Thirty-Five Governments Call on Iceland to Stop Whaling and End Trade in Fin and Minke Whales

LONDON—A formal diplomatic protest, known as a démarche, was today delivered to the Icelandic government in Reykjavik.

The top-level protest registered countries’ “strong opposition” to Iceland’s continued whaling, particularly of endangered fin whales.

The démarche also objects to Iceland's international trade in whale products, stating: “Fin whales and minke whales are listed under the Convention on International Trade in Endangered Species of Wild Fauna and Flora (CITES) Appendix I … and we remain extremely concerned with Iceland’s reservation, entered in 2000, for these and other cetacean species.”

The demarche was signed by the 28 EU Member States, the United States, Australia, Brazil, Israel, Mexico, and New Zealand. In addition, Monaco associated with the statement.

The 35 countries called on Iceland to “respect the IWC’s global moratorium and end its commercial whaling and international trade in whale products.”

Clare Perry, senior campaigner for the Environmental Investigation Agency (EIA), said: “Since 2006, Iceland’s whaling company, Hvalur, has killed more than 500 endangered fin whales, purely to cash in on a limited demand in Japan. This démarche highlights Iceland’s flagrant disregard for international efforts to conserve whales. We congratulate those countries that have initiated this protest and urge them and other countries to take further diplomatic efforts to bring an end to Iceland’s commercial whale slaughter.”

Susan Millward, executive director of the Animal Welfare Institute (AWI), said: “We welcome the fact that so many governments have acted to put Iceland on notice that its whaling is unacceptable to the world community. AWI urges Iceland to respect the call made in this diplomatic protest and to bring an end to both its whale hunts and trade in whale products, to stem the damage already done to both its reputation and economy."

Chris Butler-Stroud, chief executive officer of WDC—Whale and Dolphin Conservation, said: “We join the signatories of the démarche in urging Iceland to come in from the cold and join the international community in creating a world where whales are safe from this outdated practice. At a time when Icelandic parliamentarians are questioning the negative effect that whaling is having on Iceland's international standing, we urge Iceland to abandon this unnecessary slaughter and instead support its profitable and growing whale watch industry, which brings considerable economic and social benefits to the country.”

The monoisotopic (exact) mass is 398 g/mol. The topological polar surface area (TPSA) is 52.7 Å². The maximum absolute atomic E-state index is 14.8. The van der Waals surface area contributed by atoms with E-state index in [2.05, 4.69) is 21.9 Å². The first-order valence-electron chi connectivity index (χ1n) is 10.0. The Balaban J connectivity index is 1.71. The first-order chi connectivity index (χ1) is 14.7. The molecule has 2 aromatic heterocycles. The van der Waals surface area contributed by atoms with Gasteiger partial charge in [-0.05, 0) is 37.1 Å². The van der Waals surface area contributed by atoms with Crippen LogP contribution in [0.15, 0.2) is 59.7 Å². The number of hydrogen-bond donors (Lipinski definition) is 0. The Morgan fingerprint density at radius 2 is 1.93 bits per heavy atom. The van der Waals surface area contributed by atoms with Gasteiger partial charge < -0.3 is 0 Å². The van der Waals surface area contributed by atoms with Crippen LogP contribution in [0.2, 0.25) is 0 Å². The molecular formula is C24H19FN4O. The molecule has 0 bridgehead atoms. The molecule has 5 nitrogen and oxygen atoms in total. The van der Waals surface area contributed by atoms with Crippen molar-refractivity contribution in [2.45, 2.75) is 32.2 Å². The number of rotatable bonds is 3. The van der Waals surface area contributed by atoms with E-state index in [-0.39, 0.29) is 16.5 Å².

Last week, the three organizations jointly released Slayed in Iceland,a new report outlining the connections between Iceland’s fin whale hunt and Iceland’s leading seafood company, HB Grandi.

The report strongly urged the IWC, governments and businesses dealing with Icelandic companies linked to whaling to take action to compel Iceland to cease commercial whaling and trade.

Interviews, images and footage are available upon request; please contact:

Clare Perry, EIA, via clareperry@eia-international.org or +34 664348821
Susan Millward, AWI, via susan@awionline.org or +1 202 640 9606
Danny Groves, WDC via +44 (0) 7834 498277 or Vanessa Williams-Grey via vanessa.williams-grey@whales.org or +44 (0)7949 530814

EDITORS’ NOTES

1. The full text / summary of the demarche is available here: http://europa.eu/rapid/press-release_MEMO-14-529_en.htm

2. Read and download Slayed in Iceland at http://eia-international.org/wp-content/uploads/Slayed-in-Iceland-FINAL.pdf

3. HB Grandi is Iceland’s largest fishing and seafood export company, controlling nearly 11 percent of the country’s fishing quotas. In light of HB Grandi’s role in promoting Icelandic whaling, non-governmental organizations have been working with fish wholesalers and retailers to ensure they are not sourcing fish from HB Grandi.

4.  A new pollcommissioned by AWI, EIA, HSI, IFAW, OceanCare, Pro Wildlife and WDC, conducted by ORC International, indicates overwhelming public opposition in Germany and the United Kingdom to Iceland’s resumption of commercial whaling, with 9 out of 10 people in both countries stating they disagree with Iceland’s decision to resume whaling.

5. The Environmental Investigation Agency (EIA) is a UK- and Washington, DC-based non-governmental organizationthat investigates and campaigns against a wide range of environmental crimes, including illegal wildlife trade, illegal logging, hazardous waste, and trade in climate and ozone-altering chemicals. www.eia-international.org

6. The Animal Welfare Institute is a non-profit charitable organization founded in 1951 and dedicated to reducing animal suffering caused by people. AWI engages policymakers, scientists, industry and the public to achieve better treatment of animals everywhere—in the laboratory, on the farm, in commerce, at home and in the wild. www.awionline.org

7. WDC—Whale and Dolphin Conservation is the leading global charity dedicated to the conservation and protection of whales and dolphins, defending them against the many threats they face through campaigns, lobbying, advising governments, conservation projects, field research and rescue. Its vision is a world where every whale and dolphin is safe and free. whales.org.